TSUBAME Report Overflow (Jan-Mar 2023)

This TSUBAME Report Overflow series discuss monitoring trends of overseas TSUBAME sensors and other activities which the Internet Threat Monitoring Quarterly Reports does not include. This article covers the monitoring results for the period of January to March 2023. The scan trends observed with TSUBAME sensors in Japan are presented in graphs here.

Observation of suspicious packets sent from a hosting company in Japan

From February to March, we observed a sharp increase in packets sent to Port22/TCP (ssh) and Port5900/TCP (vnc) from multiple IP addresses assigned to organizations in Japan. Figure 1 shows a graph of the number of source hosts per day for 22/TCP and 5900/TCP. Packets sent to 22/TCP were observed from around February 3, with the largest number observed on February 8. Packets sent to 5900/TCP were also observed after February 10. JPCERT/CC provided observation data to the organization several times during the above period so that it would help investigation and response. The number of characteristic packets gradually decreased thanks to the organization’s response, and I believe that the data we provided has contributed to this improvement. The observed packet trends shown in Figure 1 have several characteristics in addition to the scan packets sent to 5900/TCP since February 10. The suspicious packets were observed from February 10 to 13, February 18 to 19, and February 25 to March 2, and it suggests that scanning activities are conducted mainly on weekends and at the end of the month. We speculate that this series of activity is intended to avoid monitoring.

Figure 1: Trends of suspicious packets sent from a hosting company in Japan

The following part briefly show how I, an analyst of TSUBAME, analyzed the observation data at that time. I would appreciate your comments on it since usually such analysis is not covered in the Internet Threat Monitoring Quarterly Reports.

The source IP addresses that TSUBAME observed may be spoofed. In this data, we focused on the TTL values obtained from the observation to investigate whether they are spoofed or not. There are TSUBAME sensors in multiple regions. The more routers packets go through, the smaller the TTL value will be. Therefore, for packets truly sent from Japan, the TTL values should be smaller in overseas sensors than those in Japan. Table 1 summarizes the TTL values for each sensor. 310 IP addresses were observed this time.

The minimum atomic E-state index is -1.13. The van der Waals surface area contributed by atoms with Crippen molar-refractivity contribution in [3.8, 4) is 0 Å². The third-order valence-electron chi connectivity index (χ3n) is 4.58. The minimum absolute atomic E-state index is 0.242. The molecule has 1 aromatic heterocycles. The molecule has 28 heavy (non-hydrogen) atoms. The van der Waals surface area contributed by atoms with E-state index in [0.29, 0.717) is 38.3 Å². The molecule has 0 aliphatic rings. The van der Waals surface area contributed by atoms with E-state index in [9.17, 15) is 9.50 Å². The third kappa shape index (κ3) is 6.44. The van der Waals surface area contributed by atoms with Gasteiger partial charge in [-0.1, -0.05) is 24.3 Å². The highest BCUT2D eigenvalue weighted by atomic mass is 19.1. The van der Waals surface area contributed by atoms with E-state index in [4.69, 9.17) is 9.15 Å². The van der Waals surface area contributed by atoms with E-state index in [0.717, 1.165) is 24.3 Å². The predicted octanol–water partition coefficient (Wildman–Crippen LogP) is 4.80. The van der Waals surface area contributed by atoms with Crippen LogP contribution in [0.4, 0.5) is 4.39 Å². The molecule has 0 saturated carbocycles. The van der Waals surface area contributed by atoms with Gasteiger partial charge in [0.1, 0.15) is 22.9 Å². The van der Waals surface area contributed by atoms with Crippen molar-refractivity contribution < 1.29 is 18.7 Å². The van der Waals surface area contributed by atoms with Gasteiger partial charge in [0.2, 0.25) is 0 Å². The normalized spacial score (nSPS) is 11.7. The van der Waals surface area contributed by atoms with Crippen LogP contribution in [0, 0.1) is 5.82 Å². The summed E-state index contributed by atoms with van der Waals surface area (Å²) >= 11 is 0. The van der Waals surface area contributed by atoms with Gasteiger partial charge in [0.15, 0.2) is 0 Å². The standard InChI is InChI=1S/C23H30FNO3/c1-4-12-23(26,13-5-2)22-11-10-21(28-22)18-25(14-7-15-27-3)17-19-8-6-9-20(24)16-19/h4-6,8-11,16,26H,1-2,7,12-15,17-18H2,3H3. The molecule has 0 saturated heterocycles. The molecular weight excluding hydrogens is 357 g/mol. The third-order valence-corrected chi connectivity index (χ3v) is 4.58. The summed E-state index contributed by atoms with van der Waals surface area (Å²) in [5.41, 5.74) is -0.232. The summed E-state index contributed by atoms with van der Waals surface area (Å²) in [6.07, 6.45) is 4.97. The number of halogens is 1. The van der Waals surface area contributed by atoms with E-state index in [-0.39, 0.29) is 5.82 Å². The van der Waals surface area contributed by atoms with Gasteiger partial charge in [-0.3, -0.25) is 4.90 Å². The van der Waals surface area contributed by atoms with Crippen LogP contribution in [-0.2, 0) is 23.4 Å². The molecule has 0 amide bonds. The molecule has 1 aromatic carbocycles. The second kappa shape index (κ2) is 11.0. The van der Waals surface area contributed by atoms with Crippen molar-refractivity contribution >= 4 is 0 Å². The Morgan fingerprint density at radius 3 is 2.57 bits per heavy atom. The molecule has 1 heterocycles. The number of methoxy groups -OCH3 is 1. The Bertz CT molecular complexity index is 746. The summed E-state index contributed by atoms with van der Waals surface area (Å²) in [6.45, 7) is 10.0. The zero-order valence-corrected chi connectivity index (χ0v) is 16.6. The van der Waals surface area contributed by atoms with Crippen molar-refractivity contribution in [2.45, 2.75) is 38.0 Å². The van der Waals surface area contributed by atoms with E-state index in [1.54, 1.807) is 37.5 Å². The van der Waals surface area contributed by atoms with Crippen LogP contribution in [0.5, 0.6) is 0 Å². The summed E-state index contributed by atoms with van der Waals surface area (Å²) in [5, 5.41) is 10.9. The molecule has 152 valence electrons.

[Table 1: TTL values of observed packets by region]

TTL value Sensor region
243 ~ 249 JP
234 ~ 238 AU
240 ~ 243 BN
235 ~ 239 GH
235 ~ 239 HK
235 ~ 236 KR
237 ~ 241 LK
230 ~ 233 MA
244 ~ 246 MY
232 ~ 242 TW

Since the sensor in Japan observed higher TTL values, it is likely that the packets were truly sent from the Japanese network. In other words, the attacker is probably either using the resources of a Japanese hosting company as a stepping stone or levaraging it as a legitimate user to conduct the scan activity. JPCERT/CC contacted the company and provided the data to assist its countermeasures.

Comparison of the observation trends in Japan and overseas

Figures 2 and 3 show a monthly comparison of the average number of packets received per day by each sensor in Japan and overseas. More packets were observed by overseas sensors than those in Japan.

Figure 2: Average number of packets to domestic sensors Figure 3: Average number of packets to overseas sensors

Comparison of monitoring trends by sensor

A global IP address is assigned to each TSUBAME sensor. Table 2 shows the top 10 ports of each sensor which received packets the most. Although the order is different in each sensor, almost all the sensors observed the packets for 23/TCP, 6379/TCP, 22/TCP, and 80/TCP. This suggests that these protocols are being scanned in a wide range of networks.

Table 2: Comparison of top 10 packets by domestic and overseas sensors

  #1 #2 #3 #4 #5 #6 #7 #8 #9 #10
Domestic sensor 1 23/TCP ICMP 22/TCP 123/UDP 6379/TCP 8090/TCP 80/TCP 8088/TCP 445/TCP 3389/TCP
Domestic sensor 2 23/TCP 6379/TCP ICMP 22/TCP 80/TCP 445/TCP 5555/TCP 3389/TCP 8080/TCP 443/TCP
Domestic sensor 3 23/TCP 6379/TCP 22/TCP 80/TCP 81/TCP 5555/TCP 445/TCP 3389/TCP 8080/TCP 443/TCP
Overseas sensor 1 37215/TCP 23/TCP 22/TCP 52869/TCP 80/TCP 445/TCP 5555/TCP 5060/UDP 3389/TCP ICMP
Overseas sensor 2 23/TCP 6379/TCP 22/TCP 80/TCP 5555/TCP ICMP 3389/TCP 443/TCP 1433/TCP 8080/TCP
Overseas sensor 3 23/TCP 445/TCP 6379/TCP 123/UDP 22/TCP 139/TCP 80/TCP 5555/TCP 3389/TCP ICMP

In closing

Monitoring at multiple points makes it possible to see whether some trends are unique to a particular network. Although we have not published any special alerts as an extra issue or other information this quarter, it is important to pay attention to scanners. We will continue to publish blog articles as the Internet Threat Monitoring Quarterly Report becomes available every quarter. We will also publish an extra issue when we observe any unusual change. Your feedback on this series is much appreciated. Please use the below comment form to let us know which topic you would like us to introduce or discuss further. Thank you for reading.

Keisuke Shikano

(Translated by Takumi Nakano)